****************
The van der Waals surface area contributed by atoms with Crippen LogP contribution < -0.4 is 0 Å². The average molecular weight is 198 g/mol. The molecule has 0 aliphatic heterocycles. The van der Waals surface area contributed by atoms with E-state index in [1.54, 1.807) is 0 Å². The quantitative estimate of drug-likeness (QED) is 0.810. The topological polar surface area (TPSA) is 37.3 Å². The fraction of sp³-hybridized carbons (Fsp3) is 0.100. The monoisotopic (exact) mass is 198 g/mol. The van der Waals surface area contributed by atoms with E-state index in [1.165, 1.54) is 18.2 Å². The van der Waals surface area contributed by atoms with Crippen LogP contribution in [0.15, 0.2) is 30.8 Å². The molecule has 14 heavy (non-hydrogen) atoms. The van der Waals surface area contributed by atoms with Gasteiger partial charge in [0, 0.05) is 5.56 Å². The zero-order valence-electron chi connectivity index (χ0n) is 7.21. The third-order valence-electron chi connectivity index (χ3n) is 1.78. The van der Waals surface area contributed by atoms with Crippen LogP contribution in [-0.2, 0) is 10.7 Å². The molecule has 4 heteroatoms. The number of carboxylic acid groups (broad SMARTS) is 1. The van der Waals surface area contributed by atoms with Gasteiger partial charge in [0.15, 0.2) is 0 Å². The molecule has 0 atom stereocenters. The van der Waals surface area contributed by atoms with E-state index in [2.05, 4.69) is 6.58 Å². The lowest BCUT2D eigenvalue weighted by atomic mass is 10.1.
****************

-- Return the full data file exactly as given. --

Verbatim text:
The van der Waals surface area contributed by atoms with Crippen LogP contribution < -0.4 is 0 Å². The average molecular weight is 198 g/mol. The molecule has 0 aliphatic heterocycles. The van der Waals surface area contributed by atoms with E-state index in [1.54, 1.807) is 0 Å². The quantitative estimate of drug-likeness (QED) is 0.810. The topological polar surface area (TPSA) is 37.3 Å². The fraction of sp³-hybridized carbons (Fsp3) is 0.100. The monoisotopic (exact) mass is 198 g/mol. The van der Waals surface area contributed by atoms with E-state index in [1.165, 1.54) is 18.2 Å². The van der Waals surface area contributed by atoms with Crippen LogP contribution in [0.15, 0.2) is 30.8 Å². The molecule has 14 heavy (non-hydrogen) atoms. The van der Waals surface area contributed by atoms with Gasteiger partial charge in [0, 0.05) is 5.56 Å². The zero-order valence-electron chi connectivity index (χ0n) is 7.21. The third-order valence-electron chi connectivity index (χ3n) is 1.78. The van der Waals surface area contributed by atoms with Crippen LogP contribution in [-0.2, 0) is 10.7 Å². The molecule has 4 heteroatoms. The number of carboxylic acid groups (broad SMARTS) is 1. The van der Waals surface area contributed by atoms with Gasteiger partial charge in [0.15, 0.2) is 0 Å². The molecule has 0 atom stereocenters. The van der Waals surface area contributed by atoms with E-state index in [2.05, 4.69) is 6.58 Å². The lowest BCUT2D eigenvalue weighted by atomic mass is 10.1.